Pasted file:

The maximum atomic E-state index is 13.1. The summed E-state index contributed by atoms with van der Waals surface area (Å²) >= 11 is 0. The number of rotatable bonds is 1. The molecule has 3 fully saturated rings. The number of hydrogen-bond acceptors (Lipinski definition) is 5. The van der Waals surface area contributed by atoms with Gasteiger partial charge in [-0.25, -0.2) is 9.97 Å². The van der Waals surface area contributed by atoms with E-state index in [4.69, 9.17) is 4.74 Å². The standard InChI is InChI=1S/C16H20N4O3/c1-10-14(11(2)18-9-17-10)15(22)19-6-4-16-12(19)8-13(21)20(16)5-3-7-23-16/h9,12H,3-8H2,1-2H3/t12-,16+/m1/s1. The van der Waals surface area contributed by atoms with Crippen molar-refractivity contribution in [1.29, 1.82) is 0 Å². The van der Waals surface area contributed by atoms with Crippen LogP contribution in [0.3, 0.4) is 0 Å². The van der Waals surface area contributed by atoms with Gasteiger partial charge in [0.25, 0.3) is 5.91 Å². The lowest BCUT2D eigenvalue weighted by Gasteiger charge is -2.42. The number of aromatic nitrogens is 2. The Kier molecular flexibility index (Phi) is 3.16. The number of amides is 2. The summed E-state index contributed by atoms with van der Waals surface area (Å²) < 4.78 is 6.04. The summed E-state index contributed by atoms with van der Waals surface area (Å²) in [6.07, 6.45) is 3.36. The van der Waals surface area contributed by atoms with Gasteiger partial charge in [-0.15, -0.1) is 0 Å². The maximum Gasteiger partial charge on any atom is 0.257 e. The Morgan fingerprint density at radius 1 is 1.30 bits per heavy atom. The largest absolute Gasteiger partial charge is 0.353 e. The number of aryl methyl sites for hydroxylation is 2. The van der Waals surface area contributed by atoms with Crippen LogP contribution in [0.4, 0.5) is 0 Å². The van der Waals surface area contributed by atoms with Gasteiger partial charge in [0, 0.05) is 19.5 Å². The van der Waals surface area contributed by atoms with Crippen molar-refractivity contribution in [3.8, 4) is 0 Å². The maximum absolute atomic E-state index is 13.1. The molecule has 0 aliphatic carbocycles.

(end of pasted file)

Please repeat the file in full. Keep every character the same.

The maximum atomic E-state index is 13.1. The summed E-state index contributed by atoms with van der Waals surface area (Å²) >= 11 is 0. The number of rotatable bonds is 1. The molecule has 3 fully saturated rings. The number of hydrogen-bond acceptors (Lipinski definition) is 5. The van der Waals surface area contributed by atoms with Gasteiger partial charge in [-0.25, -0.2) is 9.97 Å². The van der Waals surface area contributed by atoms with E-state index in [4.69, 9.17) is 4.74 Å². The standard InChI is InChI=1S/C16H20N4O3/c1-10-14(11(2)18-9-17-10)15(22)19-6-4-16-12(19)8-13(21)20(16)5-3-7-23-16/h9,12H,3-8H2,1-2H3/t12-,16+/m1/s1. The van der Waals surface area contributed by atoms with Crippen molar-refractivity contribution in [1.29, 1.82) is 0 Å². The van der Waals surface area contributed by atoms with Crippen LogP contribution in [0.3, 0.4) is 0 Å². The van der Waals surface area contributed by atoms with Gasteiger partial charge in [0.25, 0.3) is 5.91 Å². The lowest BCUT2D eigenvalue weighted by Gasteiger charge is -2.42. The number of aromatic nitrogens is 2. The Kier molecular flexibility index (Phi) is 3.16. The number of amides is 2. The summed E-state index contributed by atoms with van der Waals surface area (Å²) < 4.78 is 6.04. The summed E-state index contributed by atoms with van der Waals surface area (Å²) in [6.07, 6.45) is 3.36. The van der Waals surface area contributed by atoms with Gasteiger partial charge in [-0.15, -0.1) is 0 Å². The maximum Gasteiger partial charge on any atom is 0.257 e. The Morgan fingerprint density at radius 1 is 1.30 bits per heavy atom. The largest absolute Gasteiger partial charge is 0.353 e. The number of aryl methyl sites for hydroxylation is 2. The van der Waals surface area contributed by atoms with Crippen LogP contribution in [0.4, 0.5) is 0 Å². The van der Waals surface area contributed by atoms with Gasteiger partial charge in [0, 0.05) is 19.5 Å². The van der Waals surface area contributed by atoms with Crippen molar-refractivity contribution in [3.8, 4) is 0 Å². The maximum absolute atomic E-state index is 13.1. The molecule has 0 aliphatic carbocycles.